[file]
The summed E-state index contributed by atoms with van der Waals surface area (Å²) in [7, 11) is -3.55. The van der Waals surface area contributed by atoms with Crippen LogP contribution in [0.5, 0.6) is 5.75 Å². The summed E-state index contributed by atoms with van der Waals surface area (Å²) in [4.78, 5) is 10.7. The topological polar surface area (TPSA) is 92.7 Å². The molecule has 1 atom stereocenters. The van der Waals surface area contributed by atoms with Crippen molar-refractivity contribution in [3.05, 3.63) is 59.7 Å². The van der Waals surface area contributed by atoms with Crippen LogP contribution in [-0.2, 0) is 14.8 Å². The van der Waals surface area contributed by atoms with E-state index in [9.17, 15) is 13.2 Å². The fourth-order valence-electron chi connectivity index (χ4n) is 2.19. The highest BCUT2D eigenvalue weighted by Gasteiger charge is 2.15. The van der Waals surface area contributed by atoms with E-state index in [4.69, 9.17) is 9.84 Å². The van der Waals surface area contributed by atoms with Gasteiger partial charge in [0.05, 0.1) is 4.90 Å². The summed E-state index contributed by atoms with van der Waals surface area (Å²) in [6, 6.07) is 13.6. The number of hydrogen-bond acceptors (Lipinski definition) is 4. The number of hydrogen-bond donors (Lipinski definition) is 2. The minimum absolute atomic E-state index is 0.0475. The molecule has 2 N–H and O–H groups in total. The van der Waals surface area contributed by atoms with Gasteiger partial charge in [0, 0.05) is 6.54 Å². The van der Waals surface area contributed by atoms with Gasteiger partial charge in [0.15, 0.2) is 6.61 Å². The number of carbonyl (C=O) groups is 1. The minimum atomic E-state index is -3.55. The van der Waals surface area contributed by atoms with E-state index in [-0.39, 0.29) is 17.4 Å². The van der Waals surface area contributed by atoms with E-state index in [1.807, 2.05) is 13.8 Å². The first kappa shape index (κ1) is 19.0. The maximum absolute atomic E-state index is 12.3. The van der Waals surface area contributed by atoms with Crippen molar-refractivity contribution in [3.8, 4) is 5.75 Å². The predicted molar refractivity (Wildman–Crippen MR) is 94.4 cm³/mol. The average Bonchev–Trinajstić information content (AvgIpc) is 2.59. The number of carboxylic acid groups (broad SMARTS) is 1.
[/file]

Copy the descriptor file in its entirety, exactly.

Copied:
The summed E-state index contributed by atoms with van der Waals surface area (Å²) in [7, 11) is -3.55. The van der Waals surface area contributed by atoms with Crippen LogP contribution in [0.5, 0.6) is 5.75 Å². The summed E-state index contributed by atoms with van der Waals surface area (Å²) in [4.78, 5) is 10.7. The topological polar surface area (TPSA) is 92.7 Å². The molecule has 1 atom stereocenters. The van der Waals surface area contributed by atoms with Crippen molar-refractivity contribution in [3.05, 3.63) is 59.7 Å². The van der Waals surface area contributed by atoms with Crippen LogP contribution in [-0.2, 0) is 14.8 Å². The van der Waals surface area contributed by atoms with E-state index in [9.17, 15) is 13.2 Å². The fourth-order valence-electron chi connectivity index (χ4n) is 2.19. The highest BCUT2D eigenvalue weighted by Gasteiger charge is 2.15. The van der Waals surface area contributed by atoms with E-state index in [4.69, 9.17) is 9.84 Å². The van der Waals surface area contributed by atoms with Gasteiger partial charge in [0.05, 0.1) is 4.90 Å². The summed E-state index contributed by atoms with van der Waals surface area (Å²) in [6, 6.07) is 13.6. The number of hydrogen-bond acceptors (Lipinski definition) is 4. The number of hydrogen-bond donors (Lipinski definition) is 2. The minimum absolute atomic E-state index is 0.0475. The molecule has 2 N–H and O–H groups in total. The van der Waals surface area contributed by atoms with Gasteiger partial charge in [0, 0.05) is 6.54 Å². The van der Waals surface area contributed by atoms with Gasteiger partial charge in [0.15, 0.2) is 6.61 Å². The number of carbonyl (C=O) groups is 1. The minimum atomic E-state index is -3.55. The van der Waals surface area contributed by atoms with E-state index in [-0.39, 0.29) is 17.4 Å². The van der Waals surface area contributed by atoms with E-state index in [1.807, 2.05) is 13.8 Å². The first kappa shape index (κ1) is 19.0. The maximum absolute atomic E-state index is 12.3. The van der Waals surface area contributed by atoms with Crippen molar-refractivity contribution in [3.8, 4) is 5.75 Å². The predicted molar refractivity (Wildman–Crippen MR) is 94.4 cm³/mol. The average Bonchev–Trinajstić information content (AvgIpc) is 2.59. The number of carboxylic acid groups (broad SMARTS) is 1.